By, Essence Dennis |Staff Writer|
On March 1, 2014 Russian President Vladimir Putin announced an invasion on Ukraine, specifically Crimea.
Putin began to demand that Russia invade Ukraine on Saturday and won his parliament’s approval, according to Huffington Post.
Putin began sending his troops into Ukraine, which caused mass confrontation between Russia and the West, which has not been seen since the Cold War, according to Huffington Post.
Russia was in violation of “Ukrainian sovereignty and territorial integrity.”
Putin was forced instruct Moscow to withdraw its forces out of Crimea and back to the borders once the United States told them, according to Huffington Post.
“I think it’s our business to get involved from a humanitarian standpoint,” said Professor David Chavez.
Obama informed Putin that violence was the least effective way to get through to Ukraine about any issues Russia has within that country.
Professor Louis Gordon who’s currently teaching US foreign policy in the political science department believes that, “President Obama is correct when he says Russia’s invasion of Crimea is a violation of international law.”
“I believe that a non-violent approach should be taken instead of breaking ties just to go to war,” said student Maria Ayala, when discussing what steps Russia should take before actually going to war with Ukraine.
According to BBC News, Putin’s claim on why he wanted to send troops to Crimea was to “protect the human rights of its citizens.”
According to The American Interest, “If Putin is to continue letting troops slowly creep into Crimea it will lead to a dead end, which may result in the creation of a “corrupt, authoritarian and brutal state resting on the exploitation of hydrocarbons will over time weaken and marginalize Russia in world affairs.”
Putin could send Russia into a depression if he were to engage his country in a full out war with Ukraine because this decision may cause countries who invest their money into the country, such as the United States, to cut off ties with them.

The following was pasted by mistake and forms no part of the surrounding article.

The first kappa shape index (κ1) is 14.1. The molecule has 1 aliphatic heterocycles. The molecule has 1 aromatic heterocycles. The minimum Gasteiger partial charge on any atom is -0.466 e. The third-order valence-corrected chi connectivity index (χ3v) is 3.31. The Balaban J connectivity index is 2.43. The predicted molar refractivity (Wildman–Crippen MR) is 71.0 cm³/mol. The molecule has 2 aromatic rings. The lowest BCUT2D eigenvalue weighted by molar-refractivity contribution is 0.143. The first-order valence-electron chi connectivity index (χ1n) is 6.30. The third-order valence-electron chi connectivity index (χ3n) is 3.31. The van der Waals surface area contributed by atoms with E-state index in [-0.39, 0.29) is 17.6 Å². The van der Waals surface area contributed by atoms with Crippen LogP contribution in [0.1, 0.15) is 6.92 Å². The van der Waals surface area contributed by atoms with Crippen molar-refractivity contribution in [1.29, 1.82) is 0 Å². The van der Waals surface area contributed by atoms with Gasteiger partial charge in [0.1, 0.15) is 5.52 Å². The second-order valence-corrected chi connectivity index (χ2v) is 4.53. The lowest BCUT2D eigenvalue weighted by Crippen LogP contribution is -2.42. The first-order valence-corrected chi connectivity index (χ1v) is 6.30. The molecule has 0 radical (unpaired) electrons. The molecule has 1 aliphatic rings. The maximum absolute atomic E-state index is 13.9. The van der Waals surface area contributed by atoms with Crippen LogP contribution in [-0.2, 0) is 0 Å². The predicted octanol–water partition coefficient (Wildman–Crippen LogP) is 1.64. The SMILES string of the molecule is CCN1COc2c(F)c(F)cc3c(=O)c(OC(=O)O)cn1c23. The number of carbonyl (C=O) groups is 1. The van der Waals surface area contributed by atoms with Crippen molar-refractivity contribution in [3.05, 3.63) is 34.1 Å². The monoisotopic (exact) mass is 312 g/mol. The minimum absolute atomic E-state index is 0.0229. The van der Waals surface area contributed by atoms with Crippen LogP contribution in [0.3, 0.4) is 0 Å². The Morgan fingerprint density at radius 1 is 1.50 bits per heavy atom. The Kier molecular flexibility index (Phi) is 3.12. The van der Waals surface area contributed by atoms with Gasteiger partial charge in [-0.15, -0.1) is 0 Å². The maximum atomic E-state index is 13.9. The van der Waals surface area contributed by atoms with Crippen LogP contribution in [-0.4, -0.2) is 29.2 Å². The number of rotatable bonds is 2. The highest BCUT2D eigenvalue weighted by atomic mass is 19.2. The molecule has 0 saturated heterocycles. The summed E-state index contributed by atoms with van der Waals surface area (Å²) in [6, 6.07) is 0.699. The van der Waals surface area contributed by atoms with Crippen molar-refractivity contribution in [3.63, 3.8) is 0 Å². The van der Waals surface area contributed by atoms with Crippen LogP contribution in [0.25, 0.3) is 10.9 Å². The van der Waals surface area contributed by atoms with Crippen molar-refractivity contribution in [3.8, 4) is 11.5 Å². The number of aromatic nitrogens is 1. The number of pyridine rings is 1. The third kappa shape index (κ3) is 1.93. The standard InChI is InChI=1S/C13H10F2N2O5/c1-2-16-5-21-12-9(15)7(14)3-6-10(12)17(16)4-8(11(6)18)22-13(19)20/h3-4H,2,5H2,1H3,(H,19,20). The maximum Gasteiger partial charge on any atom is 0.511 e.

“There is a risk of international backlash against Russia at a time when the economy faces an increasing need for foreign capital inflows,” said Gillian Edgeworth, chief economist for emerging Europe, the Middle East and Africa at UniCredit S.p.A in London.
“This uncertainty risks a further escalation in domestic capital outflow,” according to Vladimir Kuznetsov in an article for sfgate.com.
Economic pressure seems to be an effective tool for international pressure in the house of politics.
“Everything (in this world) is about having more, whether it’s land or money,” said student Francisco Godinez. “No one is happy with what they have, so they seek ways to get more instead of helping each other out and keeping the peace.”
Discussing the backlash of repercussions that could follow Russia if they do go to war, student James Cardona said, “I don’t think (the United States) would be a part of the war, but eventually we might get dragged into it.”
“I don’t think they should invade […] if in the end it’s going to do more damage than good then I say leave it,” said student Joshua Flores.
The citizens of Russia are up in arms in response to Putin’s attempt to get troops into Crimea.
Putin is likely to go down in history, “As a failed state builder, a man who took Russia down the wrong path and who added to the burden of Russian history,” according to The American Interest.